Monday, April 11, 2016

Class of 2016 -- Senna marilandica, wild senna

Senna marilandica, wild senna, photo by Dan Mullen

Why I'm growing Senna marilandica in my garden...

1) It's native to Tennessee and throughout much of the Southeast and Midwest.

2) Missouri Botanical Garden says it can tolerate both heat and humidity.

3) Cornell says it grows well poorly-drained clay soils.

4) According to University of Florida, it serves as a host plant for cloudless sulphur butterflies.

5) Per the Georgia chapter of the North American Butterfly Association, wild senna also serves as a host plant for sleepy orange butterflies.

6) The Midwestern Native Garden says that Senna marilandica flowers attract bees and some butterflies, while secondary nectaries attract ants and lady bugs that protect the plants from predators. The book also indicates that wild senna serves as a host plant for other butterfly species including little yellow, silver-spotted skipper and gray hairstreak butterflies.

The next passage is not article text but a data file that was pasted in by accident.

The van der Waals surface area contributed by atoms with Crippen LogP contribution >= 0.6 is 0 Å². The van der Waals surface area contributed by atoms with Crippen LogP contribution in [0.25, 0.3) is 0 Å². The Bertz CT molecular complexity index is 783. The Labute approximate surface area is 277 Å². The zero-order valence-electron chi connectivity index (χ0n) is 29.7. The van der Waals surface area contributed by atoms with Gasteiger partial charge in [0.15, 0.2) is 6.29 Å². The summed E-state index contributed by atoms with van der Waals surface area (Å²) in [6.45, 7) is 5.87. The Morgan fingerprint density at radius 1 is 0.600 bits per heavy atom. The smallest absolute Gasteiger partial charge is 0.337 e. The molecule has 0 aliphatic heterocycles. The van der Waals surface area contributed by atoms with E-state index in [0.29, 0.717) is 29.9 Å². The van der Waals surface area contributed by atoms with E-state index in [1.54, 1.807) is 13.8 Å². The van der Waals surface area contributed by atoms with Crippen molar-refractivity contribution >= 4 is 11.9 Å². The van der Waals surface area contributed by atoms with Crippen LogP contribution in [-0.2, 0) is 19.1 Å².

7) The Illinois Natural History Survey says the flowers can also attract hummingbirds, while stands of wild senna provide excellent nesting cover to wildlife.

8) The U.S. Fish and Wildlife Service says that wild senna seedpods are an important source of food for upland gamebirds.

Do you grow wild senna? If so, what has been your experience with this plant?



  1. I've seen this plant in some gardens. Unusual and attractive. Is it a perennial?

    1. Yep, it is a perennial and it's native range stretches into Illinois, including areas near Chicago -

  2. Very cool. I've never grown this one, only seen it in native seed catalogs.

    1. Well, I haven't seen the seedlings sprout yet, but I hope to grow it in my garden this year and hopefully it will look as beautiful as it does in this photo!


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